Neighbours of a 91-year-old widow have agreed before the High Court to remove a cement barrier which she claimed prevented her from leaving her south Dublin home.
Patricia Rochford, who claimed she was unable to leave her home at 8 Adelaide Road, got a temporary High Court injunction last week requiring the owners of the nearby property Morgan Crowe, Brid Large and Mary Irving to remove the obstruction.
At the High Court today a lawyer for one of the defendants said his client was prepared to take down the barrier, located on a laneway at the rear of the parties' properties.
The defendants own 13 Adelaide Road, which is used as an office.
Ms Rochford lives in the basement of her home, and cannot use the steps leading up to the front door of her property.
The court heard Ms Rochford, who requires the use of a wheelchair, must leave via a door at the rear of her home, and can only access to Adelaide Road itself via a laneway at the back of her property.
Represented by Jim O'Callaghan SC the 91-year old claimed earlier this month that a concrete obstacle was erected by workers on the portion of the laneway near the gateway at the rear of her home.
It was claimed the works, which included the putting down of brickwork and concrete on the laneway, were carried out on behalf of Mr Crowe, and there was a 9 to 12-inch step between Ms Rochford's garden and the laneway.
She could not traverse the concrete obstacle, it was claimed. She claimed she was informed that Mr Crowe claims he owns the laneway and is entitled to carry out works on it.
Ms Rochford disputes this and says that she has a right of way over the laneway.
When the matter returned before Ms Justice Leonie Reynolds today a solicitor John Larney for Mr Crowe that his client had sympathy for and was prepared to assist Ms Rochford in any way he could.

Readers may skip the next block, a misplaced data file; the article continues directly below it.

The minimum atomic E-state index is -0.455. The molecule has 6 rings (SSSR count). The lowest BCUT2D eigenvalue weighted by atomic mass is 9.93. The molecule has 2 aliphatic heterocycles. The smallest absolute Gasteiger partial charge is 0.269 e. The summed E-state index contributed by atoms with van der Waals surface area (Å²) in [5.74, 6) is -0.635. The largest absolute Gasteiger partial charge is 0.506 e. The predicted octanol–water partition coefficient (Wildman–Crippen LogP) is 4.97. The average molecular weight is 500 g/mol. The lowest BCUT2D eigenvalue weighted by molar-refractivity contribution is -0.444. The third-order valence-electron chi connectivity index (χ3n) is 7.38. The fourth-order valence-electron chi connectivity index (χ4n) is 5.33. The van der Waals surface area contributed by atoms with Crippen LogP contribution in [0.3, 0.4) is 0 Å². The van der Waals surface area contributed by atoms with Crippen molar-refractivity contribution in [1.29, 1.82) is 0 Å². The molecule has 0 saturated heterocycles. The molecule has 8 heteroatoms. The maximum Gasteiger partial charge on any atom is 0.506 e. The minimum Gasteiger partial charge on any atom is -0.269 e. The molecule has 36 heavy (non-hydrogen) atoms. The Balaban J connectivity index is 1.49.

In reply to the judge, Mr Larney said his client was prepared to remove the barrier in front of Ms Rochford's rear gate, and this could be done over the next week.
The solicitor said that it is Mr Crowe's case that the laneway belongs to him, and many of the claims made by the plaintiff in her proceedings are contested, including the existence of a right of way over the laneway.
Ms Justice Reynolds said she had health and safety concerns about the barrier. She welcomed the undertaking by Mr Crowe to remove the barrier and said she accepted that offers had been made to assist Ms Rochford.
The judge said that had the parties dealt with matters properly in advance then a court action might well have been avoided.
The court was not in a position to resolve any issues about a right of way at this stage. That would have to be done at the full hearing, the Judge said.
The Judge added that given Ms Rochford's age the hearing of the main issue in dispute, namely and the alleged existence of a right of way, should take place as soon as possible.